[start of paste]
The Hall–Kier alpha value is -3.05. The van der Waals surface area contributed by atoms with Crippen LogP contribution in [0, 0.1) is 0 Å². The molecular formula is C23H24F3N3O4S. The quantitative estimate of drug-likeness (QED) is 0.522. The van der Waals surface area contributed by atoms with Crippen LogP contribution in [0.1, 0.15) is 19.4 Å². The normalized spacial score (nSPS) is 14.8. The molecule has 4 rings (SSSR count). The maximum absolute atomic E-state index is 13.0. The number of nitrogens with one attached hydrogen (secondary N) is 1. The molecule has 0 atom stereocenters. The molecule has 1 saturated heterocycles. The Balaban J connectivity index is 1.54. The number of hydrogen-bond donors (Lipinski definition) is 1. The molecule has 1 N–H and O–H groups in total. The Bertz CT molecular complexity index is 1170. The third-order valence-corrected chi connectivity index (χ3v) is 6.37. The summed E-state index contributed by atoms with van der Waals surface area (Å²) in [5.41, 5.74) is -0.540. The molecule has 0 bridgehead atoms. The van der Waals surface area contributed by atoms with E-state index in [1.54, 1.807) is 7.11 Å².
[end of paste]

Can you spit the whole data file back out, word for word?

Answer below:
The Hall–Kier alpha value is -3.05. The van der Waals surface area contributed by atoms with Crippen LogP contribution in [0, 0.1) is 0 Å². The molecular formula is C23H24F3N3O4S. The quantitative estimate of drug-likeness (QED) is 0.522. The van der Waals surface area contributed by atoms with Crippen LogP contribution in [0.1, 0.15) is 19.4 Å². The normalized spacial score (nSPS) is 14.8. The molecule has 4 rings (SSSR count). The maximum absolute atomic E-state index is 13.0. The number of nitrogens with one attached hydrogen (secondary N) is 1. The molecule has 0 atom stereocenters. The molecule has 1 saturated heterocycles. The Balaban J connectivity index is 1.54. The number of hydrogen-bond donors (Lipinski definition) is 1. The molecule has 1 N–H and O–H groups in total. The Bertz CT molecular complexity index is 1170. The third-order valence-corrected chi connectivity index (χ3v) is 6.37. The summed E-state index contributed by atoms with van der Waals surface area (Å²) in [5.41, 5.74) is -0.540. The molecule has 0 bridgehead atoms. The van der Waals surface area contributed by atoms with E-state index in [1.54, 1.807) is 7.11 Å².